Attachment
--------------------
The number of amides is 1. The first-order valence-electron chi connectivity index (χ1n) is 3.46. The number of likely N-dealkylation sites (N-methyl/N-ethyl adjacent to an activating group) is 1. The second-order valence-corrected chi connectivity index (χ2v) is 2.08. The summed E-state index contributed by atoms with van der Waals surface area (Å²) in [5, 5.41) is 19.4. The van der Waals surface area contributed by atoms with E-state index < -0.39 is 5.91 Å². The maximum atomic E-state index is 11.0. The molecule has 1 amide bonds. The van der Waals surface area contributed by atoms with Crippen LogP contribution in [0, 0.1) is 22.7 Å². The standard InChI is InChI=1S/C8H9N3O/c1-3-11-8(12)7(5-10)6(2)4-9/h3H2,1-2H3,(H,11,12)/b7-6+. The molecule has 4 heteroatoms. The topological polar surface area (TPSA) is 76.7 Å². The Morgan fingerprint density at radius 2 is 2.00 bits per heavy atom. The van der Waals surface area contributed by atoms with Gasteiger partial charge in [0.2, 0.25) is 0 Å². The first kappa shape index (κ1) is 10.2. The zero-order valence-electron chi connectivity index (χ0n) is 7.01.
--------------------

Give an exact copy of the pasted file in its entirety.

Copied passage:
The number of amides is 1. The first-order valence-electron chi connectivity index (χ1n) is 3.46. The number of likely N-dealkylation sites (N-methyl/N-ethyl adjacent to an activating group) is 1. The second-order valence-corrected chi connectivity index (χ2v) is 2.08. The summed E-state index contributed by atoms with van der Waals surface area (Å²) in [5, 5.41) is 19.4. The van der Waals surface area contributed by atoms with E-state index < -0.39 is 5.91 Å². The maximum atomic E-state index is 11.0. The molecule has 1 amide bonds. The van der Waals surface area contributed by atoms with Crippen LogP contribution in [0, 0.1) is 22.7 Å². The standard InChI is InChI=1S/C8H9N3O/c1-3-11-8(12)7(5-10)6(2)4-9/h3H2,1-2H3,(H,11,12)/b7-6+. The molecule has 4 heteroatoms. The topological polar surface area (TPSA) is 76.7 Å². The Morgan fingerprint density at radius 2 is 2.00 bits per heavy atom. The van der Waals surface area contributed by atoms with Gasteiger partial charge in [0.2, 0.25) is 0 Å². The first kappa shape index (κ1) is 10.2. The zero-order valence-electron chi connectivity index (χ0n) is 7.01.